By Keely Aouga ’19
Being a teenage girl, I can’t help but wonder what people think about me. Do people like me? Do people think that I am approachable? These are just the basic questions, the questions that spiral through most girls’ heads. But then, I remember that I am not just any girl; I am a black female. That is something I will never be able to change, and I love that about myself. I love my rich chocolate skin and my magical curly hair. Although I love these aspects of my identity, I feel that all people see is my race and gender; I’m more than that. I’m someone who speaks passionately about things that matter to me. I am someone who believes in social justice, and I try to voice my opinions as often as possible, but there are times when I refrain myself from speaking, in order to not be labeled as the “talks too much about race” black girl or the “angry” black girl.
But what some people don’t understand is, I’m allowed to be a black girl who is angry. I have reasons to be upset. My anger should never have to be justified to anyone. Why can’t I be angry without it having anything to do with my race? Even if people don’t say anything about the color of my skin, I have to live wondering if people associate my actions and behavior with my race. I have once had a conversation with a peer, in which they tried to finish the end of my sentence, and they did so by making comments regarding race. Little do they no, those were nowhere close the ending to my sentence, but they assumed I was going to be “bitter” or complain about issues involving race because that’s what all the black girls do. I will always feel the need to filter what I say. I can’t be too angry or else I am just bitter and annoying, but I can’t be too quiet or else people will walk all over me. The stereotype of the “angry” black girl doesn’t necessarily mean that one is angry. Sometimes, it is meant to silence one’s voice and make them feel inferior. It is meant to restrict black women and prevent them from speaking out. It has trained me to constantly think before I speak, especially depending on the people I’m around. I can’t leave room for any “slip ups”; you can’t afford to “slip up” when you’re like me at a place like Andover.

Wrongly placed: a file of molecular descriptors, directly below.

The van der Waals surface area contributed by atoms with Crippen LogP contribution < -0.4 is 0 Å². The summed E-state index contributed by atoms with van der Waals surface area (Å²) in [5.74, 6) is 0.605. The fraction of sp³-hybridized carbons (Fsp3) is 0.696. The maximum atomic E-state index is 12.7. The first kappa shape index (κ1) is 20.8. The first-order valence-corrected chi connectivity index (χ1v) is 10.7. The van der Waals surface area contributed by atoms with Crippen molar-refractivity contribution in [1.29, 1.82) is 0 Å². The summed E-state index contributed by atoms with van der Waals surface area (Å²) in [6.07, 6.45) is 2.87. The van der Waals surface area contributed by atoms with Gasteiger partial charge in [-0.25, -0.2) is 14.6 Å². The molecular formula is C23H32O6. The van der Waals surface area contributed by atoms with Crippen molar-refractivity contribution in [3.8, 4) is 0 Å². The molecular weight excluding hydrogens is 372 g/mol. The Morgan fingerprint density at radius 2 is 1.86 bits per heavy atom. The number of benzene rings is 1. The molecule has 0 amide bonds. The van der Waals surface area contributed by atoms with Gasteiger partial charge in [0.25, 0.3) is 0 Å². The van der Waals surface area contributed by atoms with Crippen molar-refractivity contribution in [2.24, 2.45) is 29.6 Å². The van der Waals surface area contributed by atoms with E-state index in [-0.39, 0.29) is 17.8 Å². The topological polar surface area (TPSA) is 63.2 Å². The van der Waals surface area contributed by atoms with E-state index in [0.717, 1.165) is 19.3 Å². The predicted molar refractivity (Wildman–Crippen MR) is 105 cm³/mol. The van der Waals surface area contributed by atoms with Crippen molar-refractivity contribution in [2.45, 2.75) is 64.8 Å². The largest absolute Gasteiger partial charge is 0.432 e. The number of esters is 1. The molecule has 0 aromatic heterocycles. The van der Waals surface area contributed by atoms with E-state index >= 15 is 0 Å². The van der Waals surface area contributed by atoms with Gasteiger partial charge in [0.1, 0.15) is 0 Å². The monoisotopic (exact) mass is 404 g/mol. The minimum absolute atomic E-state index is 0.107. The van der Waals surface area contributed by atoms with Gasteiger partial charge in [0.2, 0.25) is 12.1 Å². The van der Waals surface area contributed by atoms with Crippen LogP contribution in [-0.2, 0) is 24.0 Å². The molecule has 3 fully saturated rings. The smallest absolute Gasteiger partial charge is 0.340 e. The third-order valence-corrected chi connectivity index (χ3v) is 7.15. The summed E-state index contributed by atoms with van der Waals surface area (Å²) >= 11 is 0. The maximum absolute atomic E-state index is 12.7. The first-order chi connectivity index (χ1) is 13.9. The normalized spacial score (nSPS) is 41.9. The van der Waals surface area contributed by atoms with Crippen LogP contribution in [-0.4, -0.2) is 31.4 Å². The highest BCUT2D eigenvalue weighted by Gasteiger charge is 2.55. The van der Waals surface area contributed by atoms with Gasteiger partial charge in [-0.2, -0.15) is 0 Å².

But what do people expect from me? I am angry, and I’m going to show it. I’m going to be angry for as long as I feel necessary. You can’t invalidate my feelings or tell me how to feel. I don’t understand why any other person’s anger is valid, but if a black woman does it, then her feelings no longer matter. If you haven’t noticed, we have a reason to be angry. The system that we live in has placed black woman at the bottom of society. All we have are ourselves to show that we are more than a stereotype. Our solidarity and sisterhood are the driving force of our strength and motivation. We are forced to keep our head held high and look strong, but not to look scary. We have to be authoritative, but not too bossy. So much is expected of us, but God forbid, we get angry.
So yes, I am an angry black woman. And, I am not ashamed; I am empowered. I will take my anger with me to show that my anger isn’t something to disregard. I will carry my anger with me unapologetically. My anger is for every black girl that has to restrict her speech. It’s for every black girl that has to be hyperaware of how her actions affect others perception of her. Until black women are equal to everyone, I will continue to be angry.